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The Becket Land Trust is seeking to raise $200,000 for enhancement and upkeep of the 320-acre Becket Quarry and Forest parkland, which it then would hand over to the Trustees of Reservations.

Becket — The Becket Land Trust is halfway toward its $200,000 goal to preserve in perpetuity a popular rustic recreational area — saved 20 years ago from being ravaged to help build the costly “Big Dig” in Boston.

The all-volunteer organization, through private donations and grants, has raised more than $100,000 for a stewardship fund campaign that began in March. That money will be set aside for future enhancement and upkeep of the Becket Quarry and Forest parkland. Once the goal is reached, the trust will sign over the deed to the Trustees of Reservations, which will take ownership of the 320-acre property.

Trust President Ken Smith says the Berkshire Natural Resources Council is assisting in the fundraising, which involves a GoFundMe account opened in late November and, soon, a townwide mailing to all property owners.

As of Friday, the GoFundMe campaign had raised just over $5,800 of its $100,000 target.

The 120-member land trust, formed in 1991, bought the forested quarry in 1999 for $300,000. The preservationists jumped in to keep a company from buying the quarry and excavating millions of cubic yards of granite for Boston’s $8 billion Central Artery/Tunnel project, infamously known as the Big Dig.

Since the purchase, the land trust has developed 10 trails of varying difficulty, the main trail off Quarry Road going from a parking area directly to the quarry. Smith noted that, in recent years, the Appalachian Mountain Club has helped expand the trail system.

The year-round popularity and maintenance of the large tract of land and its 7 miles of trails has become too much for the trust to handle, according to Smith.

“To have an all-volunteer organization to maintain such a well-used property is a challenge,” Smith said. “In 2018, we had to hire a parking lot attendant from Memorial Day to Labor Day to track attendance, which was averaging 3,000 to 4,000 people during the summer. Last year, because of the pandemic, we had 14,000 visitors [during that same time period]. We likely have more beyond the summer months.”

David Santomenna, associate director of land conservation for the Trustees, says his organization is committed to keeping the park accessible and well-maintained for decades.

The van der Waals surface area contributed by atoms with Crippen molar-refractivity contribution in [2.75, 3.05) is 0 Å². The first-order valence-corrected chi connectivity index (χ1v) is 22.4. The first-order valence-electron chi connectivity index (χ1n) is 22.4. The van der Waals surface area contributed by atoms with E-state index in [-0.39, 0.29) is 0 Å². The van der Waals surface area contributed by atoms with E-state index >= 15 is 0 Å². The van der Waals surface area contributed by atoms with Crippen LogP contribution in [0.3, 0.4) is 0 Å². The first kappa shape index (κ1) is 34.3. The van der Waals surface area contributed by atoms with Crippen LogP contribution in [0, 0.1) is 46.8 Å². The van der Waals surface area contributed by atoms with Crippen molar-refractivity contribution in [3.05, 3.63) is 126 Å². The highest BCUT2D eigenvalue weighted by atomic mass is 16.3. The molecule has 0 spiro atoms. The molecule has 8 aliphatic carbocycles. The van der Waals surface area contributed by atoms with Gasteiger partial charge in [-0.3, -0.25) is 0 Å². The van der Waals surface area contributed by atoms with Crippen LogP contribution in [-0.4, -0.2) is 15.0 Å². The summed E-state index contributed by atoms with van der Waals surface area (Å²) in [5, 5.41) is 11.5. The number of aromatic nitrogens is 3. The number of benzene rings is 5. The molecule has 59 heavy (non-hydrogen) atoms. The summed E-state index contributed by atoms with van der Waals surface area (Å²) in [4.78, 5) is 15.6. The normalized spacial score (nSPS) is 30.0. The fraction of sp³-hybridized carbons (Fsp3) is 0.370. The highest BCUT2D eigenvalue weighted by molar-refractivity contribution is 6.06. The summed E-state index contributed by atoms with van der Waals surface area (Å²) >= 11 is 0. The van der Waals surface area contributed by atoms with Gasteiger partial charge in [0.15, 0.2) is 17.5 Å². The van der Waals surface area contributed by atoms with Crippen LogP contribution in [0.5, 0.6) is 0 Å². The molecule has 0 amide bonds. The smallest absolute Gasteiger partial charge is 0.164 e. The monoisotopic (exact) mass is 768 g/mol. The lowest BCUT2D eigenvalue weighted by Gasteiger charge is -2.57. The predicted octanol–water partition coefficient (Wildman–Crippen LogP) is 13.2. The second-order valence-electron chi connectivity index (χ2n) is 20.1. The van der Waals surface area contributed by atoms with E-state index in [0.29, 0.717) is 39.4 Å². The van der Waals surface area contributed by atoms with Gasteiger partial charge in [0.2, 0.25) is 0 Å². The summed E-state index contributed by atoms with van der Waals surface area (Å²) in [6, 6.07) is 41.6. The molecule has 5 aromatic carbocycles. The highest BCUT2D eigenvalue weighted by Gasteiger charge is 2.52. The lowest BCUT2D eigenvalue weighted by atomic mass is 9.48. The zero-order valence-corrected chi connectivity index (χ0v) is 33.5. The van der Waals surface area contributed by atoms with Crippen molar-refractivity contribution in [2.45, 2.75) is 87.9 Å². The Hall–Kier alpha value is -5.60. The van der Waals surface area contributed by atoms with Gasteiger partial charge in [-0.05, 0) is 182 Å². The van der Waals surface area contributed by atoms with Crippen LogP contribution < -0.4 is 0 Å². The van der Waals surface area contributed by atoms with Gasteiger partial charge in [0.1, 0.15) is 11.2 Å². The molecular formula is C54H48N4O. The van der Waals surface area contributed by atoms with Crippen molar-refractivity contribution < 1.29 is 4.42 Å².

“It’s a significant obligation we’re taking on,” he said. “The Becket Quarry and Forest is an outstanding property with great habitat, a great trail system and an example of a bygone industrial era.”

For nearly 100 years — from the 1860s to the 1960s — the Chester-Hudson Granite Quarry mined the property for its coveted hard, igneous rock. The granite was used in monuments throughout the United States, according to the land trust website.

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When Chester-Hudson Granite Quarry shut down in the 1960s after more than 100 years in operation, the company left behind all its equipment and vehicles, which remain scattered around the site.

When the company suddenly shut down the quarry more than 50 years ago, it left behind all its equipment and vehicles, which have rusted greatly and have been grown over by the thickly forested woodland.

The quarry is filled with water, and now the area is posted, warning hikers against swimming, boating and fishing in the man-made pond, Smith said.

About a year ago, the land trust began seeking a suitor for the quarry/forest and found the Trustees of Reservations was “most interested and best qualified” to care for the land, Smith said.

“They have the manpower, expertise and resources to take over the site,” he added.

The Trustees of Reservations is a nonprofit land conservation and historic preservation group formed about 130 years ago.

Locally, it is known for Monument Mountain Reservation, Bartholomew’s Cobble, Naumkeag, Notchview, and 10 other woodland parks and historic homes and structures in the Berkshires. Across Massachusetts, it owns and maintains 127 properties.

Santomenna says the group plans several improvements to the recreational area, including making the main trail more accessible to off-road first-responder vehicles that most often respond to injured hikers in the immediate quarry area.

Santomenna hopes the group’s solid track record in the Berkshires will make it welcome in Becket.

“We take very seriously our need to integrate ourselves in the community,” he said.

Dick Lindsay can be reached at rlindsay@berkshireeagle.com.